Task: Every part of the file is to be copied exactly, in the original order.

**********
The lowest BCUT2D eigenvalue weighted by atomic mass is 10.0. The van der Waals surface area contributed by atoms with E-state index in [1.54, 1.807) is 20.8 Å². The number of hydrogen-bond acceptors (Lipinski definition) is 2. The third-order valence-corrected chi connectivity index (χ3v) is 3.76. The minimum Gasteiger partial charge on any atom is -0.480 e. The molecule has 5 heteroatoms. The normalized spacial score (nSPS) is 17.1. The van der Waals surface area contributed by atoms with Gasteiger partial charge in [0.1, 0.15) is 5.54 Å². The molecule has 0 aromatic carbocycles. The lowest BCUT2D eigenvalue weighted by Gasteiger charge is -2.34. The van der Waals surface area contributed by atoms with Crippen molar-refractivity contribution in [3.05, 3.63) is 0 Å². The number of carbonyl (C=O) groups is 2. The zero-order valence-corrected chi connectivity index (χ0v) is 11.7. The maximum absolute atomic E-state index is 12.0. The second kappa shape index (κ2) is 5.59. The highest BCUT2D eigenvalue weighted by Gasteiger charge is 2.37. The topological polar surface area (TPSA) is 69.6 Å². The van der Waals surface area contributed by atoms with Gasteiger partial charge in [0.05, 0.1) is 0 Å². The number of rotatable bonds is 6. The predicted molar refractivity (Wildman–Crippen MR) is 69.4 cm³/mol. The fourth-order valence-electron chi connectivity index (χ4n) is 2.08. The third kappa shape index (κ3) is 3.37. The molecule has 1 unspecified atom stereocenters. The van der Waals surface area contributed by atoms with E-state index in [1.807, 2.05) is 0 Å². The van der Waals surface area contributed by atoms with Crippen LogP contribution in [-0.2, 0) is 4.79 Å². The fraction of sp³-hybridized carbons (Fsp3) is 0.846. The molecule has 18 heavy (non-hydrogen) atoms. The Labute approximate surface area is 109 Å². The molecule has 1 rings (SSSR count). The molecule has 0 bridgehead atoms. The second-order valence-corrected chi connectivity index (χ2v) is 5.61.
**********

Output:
The lowest BCUT2D eigenvalue weighted by atomic mass is 10.0. The van der Waals surface area contributed by atoms with E-state index in [1.54, 1.807) is 20.8 Å². The number of hydrogen-bond acceptors (Lipinski definition) is 2. The third-order valence-corrected chi connectivity index (χ3v) is 3.76. The minimum Gasteiger partial charge on any atom is -0.480 e. The molecule has 5 heteroatoms. The normalized spacial score (nSPS) is 17.1. The van der Waals surface area contributed by atoms with Gasteiger partial charge in [0.1, 0.15) is 5.54 Å². The molecule has 0 aromatic carbocycles. The lowest BCUT2D eigenvalue weighted by Gasteiger charge is -2.34. The van der Waals surface area contributed by atoms with Crippen molar-refractivity contribution in [3.05, 3.63) is 0 Å². The number of carbonyl (C=O) groups is 2. The zero-order valence-corrected chi connectivity index (χ0v) is 11.7. The maximum absolute atomic E-state index is 12.0. The second kappa shape index (κ2) is 5.59. The highest BCUT2D eigenvalue weighted by Gasteiger charge is 2.37. The topological polar surface area (TPSA) is 69.6 Å². The van der Waals surface area contributed by atoms with Gasteiger partial charge in [0.05, 0.1) is 0 Å². The number of rotatable bonds is 6. The predicted molar refractivity (Wildman–Crippen MR) is 69.4 cm³/mol. The fourth-order valence-electron chi connectivity index (χ4n) is 2.08. The third kappa shape index (κ3) is 3.37. The molecule has 1 unspecified atom stereocenters. The van der Waals surface area contributed by atoms with E-state index in [1.807, 2.05) is 0 Å². The van der Waals surface area contributed by atoms with Crippen LogP contribution in [-0.2, 0) is 4.79 Å². The fraction of sp³-hybridized carbons (Fsp3) is 0.846. The molecule has 18 heavy (non-hydrogen) atoms. The Labute approximate surface area is 109 Å². The molecule has 1 rings (SSSR count). The molecule has 0 bridgehead atoms. The second-order valence-corrected chi connectivity index (χ2v) is 5.61.